It’s also possible to get your pill online in the US. If you want to order birth control online, you’ll need a prescription from a doctor licensed to practice in your state. Some online pharmacies can dispense prescriptions you already have, while others are able to issue you the prescription in addition to shipping it.

If you want to get birth control online, you’ll likely have to answer some questions about your general health. A medical professional will then review your responses and prescribe birth control if they are satisfied that it is safe to do so. Sometimes, the cost of consultation, prescription, medication and delivery are all included in one price.

Buying birth control online can be preferable because it is sometimes quicker, more convenient and more discreet than doing so in person.

Buying birth control safely online

It’s important to make sure you buy medications online safely. There are some checks you can perform to ensure where you’re buying from is the real deal.

Online pharmacies should be NABP-accredited digital pharmacies.
Who is prescribing your medication? Doctors who prescribe in the US must be licensed to practice in the state you live in.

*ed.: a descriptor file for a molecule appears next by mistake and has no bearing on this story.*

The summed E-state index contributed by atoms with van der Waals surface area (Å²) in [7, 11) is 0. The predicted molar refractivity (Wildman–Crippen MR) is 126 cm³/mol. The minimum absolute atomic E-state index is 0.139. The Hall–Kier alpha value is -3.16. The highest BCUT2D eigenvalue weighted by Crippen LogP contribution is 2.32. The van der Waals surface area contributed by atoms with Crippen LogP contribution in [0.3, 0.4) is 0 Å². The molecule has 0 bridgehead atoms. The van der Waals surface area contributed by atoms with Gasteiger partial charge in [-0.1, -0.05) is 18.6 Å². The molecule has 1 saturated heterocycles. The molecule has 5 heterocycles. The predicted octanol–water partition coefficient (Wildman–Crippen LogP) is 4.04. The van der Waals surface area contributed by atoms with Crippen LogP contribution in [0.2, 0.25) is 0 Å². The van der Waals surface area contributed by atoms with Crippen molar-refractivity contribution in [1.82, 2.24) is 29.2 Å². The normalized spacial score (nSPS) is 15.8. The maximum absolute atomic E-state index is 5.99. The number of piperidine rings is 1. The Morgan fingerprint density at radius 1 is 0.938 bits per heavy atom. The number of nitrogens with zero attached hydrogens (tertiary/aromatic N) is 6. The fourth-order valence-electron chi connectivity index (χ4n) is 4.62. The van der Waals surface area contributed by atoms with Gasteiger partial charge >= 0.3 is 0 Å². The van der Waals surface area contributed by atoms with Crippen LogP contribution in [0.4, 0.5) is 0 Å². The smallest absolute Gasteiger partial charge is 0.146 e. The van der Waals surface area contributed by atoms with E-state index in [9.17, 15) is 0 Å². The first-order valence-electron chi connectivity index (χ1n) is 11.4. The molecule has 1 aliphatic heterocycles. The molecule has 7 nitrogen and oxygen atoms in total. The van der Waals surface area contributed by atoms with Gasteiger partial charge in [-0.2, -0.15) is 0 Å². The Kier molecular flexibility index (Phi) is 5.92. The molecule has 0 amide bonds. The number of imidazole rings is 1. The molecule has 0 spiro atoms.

If something doesn’t feel right then it’s probably best to take a pause before you go ahead and place an order.

Talk to an online clinician about birth control

If you want to talk to a clinician about the various methods of birth control, you can do so online right here at Treated. The doctors we work with are licensed to practice where you live, and can issue you a prescription without you needing to leave the house.

Fill us in about your health so the clinicians can get to know you better. They’ll recommend the best birth control option for you, and you can subscribe to a plan for regular delivery.

The best part? When you subscribe to Treated, you’ll receive full after-care and access to our team of experts for as long as you’re subscribed. So if you have questions about your contraception, think you’d like to switch or notice anything that you feel isn’t right, you can talk to a clinician quickly, easily and conveniently.

How we source info.

When we present you with stats, data, opinion or a consensus, we’ll tell you where this came from. And we’ll only present data as clinically reliable if it’s come from a reputable source, such as a state or government-funded health body, a peer-reviewed medical journal, or a recognised analytics or data body. Read more in our editorial policy.